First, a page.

Trips color code

Imagine, Geometry form choices


{Wholeo Online} ~ {Trips} ~ {Imagine} ~ {Geometry}

block EIE This is a story of three primary colors: red, yellow, and blue. The plot involves eight light triangles and several forms. The adventure is evolution. The cube on the left is the beginning of the story. The multifaceted form on the right, the EIE, is the ending of the story. There are some problems with seeing them. I want to see the forms from within. My goal is to do QTVR movies of the forms and how they evolve. I need to flay and warp the images.

Flay

The image of the outside of a solid form is hard to see. We just see it from one side. The solution is to flay the object and lay it out flat. For example, take a map of the world. A globe is the natural analog of the round earth. But to see the whole thing at once, we flay the earth. Look at an atlas, you see many ways of flaying, each kind of map with its own distortion.

flat cubeflat EIEThe mapping that is useful for QTVR is the equatorial projection. That mapping is correct, or true to the object, only at the equator. See it as the equator of the object. It gets more and more distorted toward the top and the bottom of the rectanglar map. The map on the left is the cube. The map on the right is the EIE (with the orange frame of the related icosahedron).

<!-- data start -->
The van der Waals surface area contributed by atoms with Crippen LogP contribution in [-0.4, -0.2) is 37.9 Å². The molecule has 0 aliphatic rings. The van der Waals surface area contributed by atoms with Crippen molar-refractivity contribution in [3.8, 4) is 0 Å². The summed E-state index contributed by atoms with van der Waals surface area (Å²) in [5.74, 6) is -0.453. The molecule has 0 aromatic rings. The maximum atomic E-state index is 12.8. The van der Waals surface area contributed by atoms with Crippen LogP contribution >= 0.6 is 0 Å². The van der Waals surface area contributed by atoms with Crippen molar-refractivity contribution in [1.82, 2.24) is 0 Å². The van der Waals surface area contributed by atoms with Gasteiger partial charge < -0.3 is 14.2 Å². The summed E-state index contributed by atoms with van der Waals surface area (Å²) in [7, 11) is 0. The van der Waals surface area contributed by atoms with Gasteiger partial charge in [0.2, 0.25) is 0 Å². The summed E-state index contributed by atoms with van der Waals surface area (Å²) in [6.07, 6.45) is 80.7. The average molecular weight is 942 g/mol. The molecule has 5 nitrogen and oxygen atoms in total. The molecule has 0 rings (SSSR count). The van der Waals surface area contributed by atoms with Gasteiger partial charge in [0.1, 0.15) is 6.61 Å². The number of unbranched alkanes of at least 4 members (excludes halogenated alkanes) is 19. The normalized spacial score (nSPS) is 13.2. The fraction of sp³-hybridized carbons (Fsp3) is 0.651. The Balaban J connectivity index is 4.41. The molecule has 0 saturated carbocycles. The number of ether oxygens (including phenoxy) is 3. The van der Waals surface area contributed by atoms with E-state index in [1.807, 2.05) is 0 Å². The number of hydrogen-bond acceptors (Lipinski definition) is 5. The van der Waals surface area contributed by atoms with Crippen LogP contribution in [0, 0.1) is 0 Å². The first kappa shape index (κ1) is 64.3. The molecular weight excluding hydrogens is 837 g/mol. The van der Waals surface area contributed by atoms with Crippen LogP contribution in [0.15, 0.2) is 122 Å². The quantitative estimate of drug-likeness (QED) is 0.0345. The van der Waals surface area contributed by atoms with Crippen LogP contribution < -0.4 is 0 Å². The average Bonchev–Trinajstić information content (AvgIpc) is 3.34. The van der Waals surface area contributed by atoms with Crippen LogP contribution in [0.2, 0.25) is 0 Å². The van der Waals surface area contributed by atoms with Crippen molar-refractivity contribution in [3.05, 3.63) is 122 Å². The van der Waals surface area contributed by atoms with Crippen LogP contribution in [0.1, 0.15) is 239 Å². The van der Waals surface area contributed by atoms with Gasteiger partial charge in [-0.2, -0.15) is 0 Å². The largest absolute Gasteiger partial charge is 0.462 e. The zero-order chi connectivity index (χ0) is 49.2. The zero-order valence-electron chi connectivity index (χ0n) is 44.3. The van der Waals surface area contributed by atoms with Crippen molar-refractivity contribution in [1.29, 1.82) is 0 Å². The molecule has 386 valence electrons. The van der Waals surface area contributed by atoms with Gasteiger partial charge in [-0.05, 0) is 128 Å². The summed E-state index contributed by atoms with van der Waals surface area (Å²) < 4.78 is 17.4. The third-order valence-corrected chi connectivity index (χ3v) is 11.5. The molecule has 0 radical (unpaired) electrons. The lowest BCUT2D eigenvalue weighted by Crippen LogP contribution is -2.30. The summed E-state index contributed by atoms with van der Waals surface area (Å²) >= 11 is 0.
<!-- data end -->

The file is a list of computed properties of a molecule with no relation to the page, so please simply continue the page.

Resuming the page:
The maps help to see all the sides at once and compare the color areas. The map is the source of the QTVR movie. Imagine the map wrapped around you and you are turning around inside to look at all sides.

Warp

icosa in QTVRicosa warped mapThe second problem is warping. A flat rectangle map is distorted in the QTVR. The QTVR on the left is an icosahedron. See how the straight lines now look curved? The warped map on the right is the solution. The edges look straight in the QTVR below, following. (Click on either of the QTVR images to see the actual QTVR).

icosa unwarped in QTVR

Flaying and warping help explain the many arrays of marbles in the missing link movies. The marbles are actually the outer layer of spheres closely packed to perform the jitterbug transition between the vector equilibrium and the icosahedron. (A description is on the first movie page. I have flayed the shells to see them all at once and warped the maps for the QTVR (not yet finished).

Notice the red, blue, and yellow areas across the changes in form. How are they similar? Notice the 8 white triangles in all forms except the cube. Are they related to the cube corners? Notice subdivision of one of the color areas, for example, red. There are 2 in the cube, 4 in the icosahedron, and 8 in the EIE.

The studies and sketches published here are up-to-date but the investigation and demonstration is still incomplete. It should be simplified, streamlined, improved, and easier to see with additional work in the days and weeks to come.

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© Caroling 1999 All rights reserved. Last Modified: Jan 11 1999